Date of Award

Winter 2-2015

Embargo Period

2-3-2016

Degree Type

Dissertation

Degree Name

Doctor of Philosophy (PhD)

Department

Engineering and Public Policy

Advisor(s)

Peter Adams

Abstract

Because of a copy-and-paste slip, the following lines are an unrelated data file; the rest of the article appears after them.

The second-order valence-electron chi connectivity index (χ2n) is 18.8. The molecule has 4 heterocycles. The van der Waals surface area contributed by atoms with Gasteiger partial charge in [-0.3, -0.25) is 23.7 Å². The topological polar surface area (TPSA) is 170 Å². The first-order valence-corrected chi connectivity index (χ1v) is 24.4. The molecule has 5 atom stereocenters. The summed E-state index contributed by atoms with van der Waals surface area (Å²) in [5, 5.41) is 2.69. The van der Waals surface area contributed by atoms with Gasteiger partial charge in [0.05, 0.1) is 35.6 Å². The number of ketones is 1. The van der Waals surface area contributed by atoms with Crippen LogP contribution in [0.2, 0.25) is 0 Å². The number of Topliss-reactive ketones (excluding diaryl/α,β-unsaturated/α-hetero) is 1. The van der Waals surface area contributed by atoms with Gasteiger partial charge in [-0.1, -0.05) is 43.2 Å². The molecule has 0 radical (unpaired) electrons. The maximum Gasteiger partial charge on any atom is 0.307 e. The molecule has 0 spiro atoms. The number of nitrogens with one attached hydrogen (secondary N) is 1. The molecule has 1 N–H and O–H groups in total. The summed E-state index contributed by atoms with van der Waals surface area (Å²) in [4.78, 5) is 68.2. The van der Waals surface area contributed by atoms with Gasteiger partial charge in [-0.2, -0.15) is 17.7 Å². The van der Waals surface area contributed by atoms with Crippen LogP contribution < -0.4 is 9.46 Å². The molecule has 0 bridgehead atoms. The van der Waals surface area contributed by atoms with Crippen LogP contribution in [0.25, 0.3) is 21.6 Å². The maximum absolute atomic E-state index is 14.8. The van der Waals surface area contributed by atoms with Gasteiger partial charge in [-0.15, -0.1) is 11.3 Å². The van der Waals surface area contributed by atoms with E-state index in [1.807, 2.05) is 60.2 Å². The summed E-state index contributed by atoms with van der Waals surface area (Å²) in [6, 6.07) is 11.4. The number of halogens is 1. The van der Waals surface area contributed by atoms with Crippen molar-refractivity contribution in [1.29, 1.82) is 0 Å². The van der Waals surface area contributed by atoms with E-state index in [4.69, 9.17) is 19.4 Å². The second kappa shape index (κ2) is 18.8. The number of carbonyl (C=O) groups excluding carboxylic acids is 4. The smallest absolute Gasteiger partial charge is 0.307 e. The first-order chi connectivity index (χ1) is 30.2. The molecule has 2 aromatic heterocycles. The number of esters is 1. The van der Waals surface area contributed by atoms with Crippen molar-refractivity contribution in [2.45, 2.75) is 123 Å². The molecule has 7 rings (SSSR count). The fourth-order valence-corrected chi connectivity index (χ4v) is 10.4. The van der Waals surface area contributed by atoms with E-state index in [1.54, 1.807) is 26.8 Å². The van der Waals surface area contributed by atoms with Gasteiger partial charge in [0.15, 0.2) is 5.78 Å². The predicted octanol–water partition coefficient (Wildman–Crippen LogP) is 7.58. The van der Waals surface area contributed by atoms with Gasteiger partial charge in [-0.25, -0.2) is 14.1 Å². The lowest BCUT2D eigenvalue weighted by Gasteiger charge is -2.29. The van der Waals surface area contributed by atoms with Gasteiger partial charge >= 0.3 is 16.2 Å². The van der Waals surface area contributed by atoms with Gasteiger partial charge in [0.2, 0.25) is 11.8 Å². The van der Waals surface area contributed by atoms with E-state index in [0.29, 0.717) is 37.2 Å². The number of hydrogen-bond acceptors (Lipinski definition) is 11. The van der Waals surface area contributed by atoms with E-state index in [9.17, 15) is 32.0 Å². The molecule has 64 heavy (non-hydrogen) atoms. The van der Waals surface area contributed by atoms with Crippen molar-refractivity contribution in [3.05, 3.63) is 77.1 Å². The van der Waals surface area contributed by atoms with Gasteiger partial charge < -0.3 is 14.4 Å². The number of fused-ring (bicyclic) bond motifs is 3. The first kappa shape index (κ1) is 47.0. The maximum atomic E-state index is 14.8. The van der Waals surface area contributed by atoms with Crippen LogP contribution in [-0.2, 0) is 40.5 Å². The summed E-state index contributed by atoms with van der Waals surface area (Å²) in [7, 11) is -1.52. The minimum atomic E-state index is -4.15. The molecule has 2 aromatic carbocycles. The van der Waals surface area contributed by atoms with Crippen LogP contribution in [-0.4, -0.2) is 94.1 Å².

Though essential for informed decision-making, it is challenging to estimate the public health impacts of air quality because it must address the complicated atmospheric processes of air pollutants: emissions, dispersion, chemistry, and removal. Employing a chemical transport model (CTM) is the most rigorous way to address these atmospheric processes. The first part of this thesis analyzed the potential risk of ammonia emissions from post-combustion carbon capture and storage (CCS) technology using a CTM. It was found that, if not controlled properly, CCS ammonia may create a serious public health problem, substantially compromising the benefit of reducing carbon dioxide. The results will guide the level of appropriate control for a wide range of future scenarios. CTMs are expensive from a computational standpoint and, therefore, beyond the reach of policy analysis for many types of problems. On the other hand, current tools used for policy analysis fall short of the rigor of CTMs and may lead to biased results. To address this gap, we developed the Estimating Air Pollution Social Impacts Using Regression (EASIUR) method, which builds parameterizations that predict per-tonne social cost and intake fraction at any location in the United States like a CTM with negligible computational costs. With tagged CTM simulations, the EASIUR method builds a dataset of air quality impacts for a large number of representative emissions sources in the United States and then derives parameterizations for those results. We used an “average plume,” a generic PM2.5 plume generated from CTM results, to describe the exposed population over large receptor areas around an emissions source. The parameterizations have intuitive functional forms with population and common atmospheric variables; their coefficients explain key underlying mechanisms. Out-of-sample evaluations meet the ‘excellent’ criteria of a common air quality model performance metric in most cases, with some exceptions meeting the ‘good’ criteria. We found that the average seasonal per-tonne social costs in the United States are $150,000-180,000/t EC, $21,000-34,000/t SO2, $4,200-15,000/t NOx, and $29,000-85,000/t NH3. It is hoped that the EASIUR model will be of great use in policy research that involves changes in air quality.

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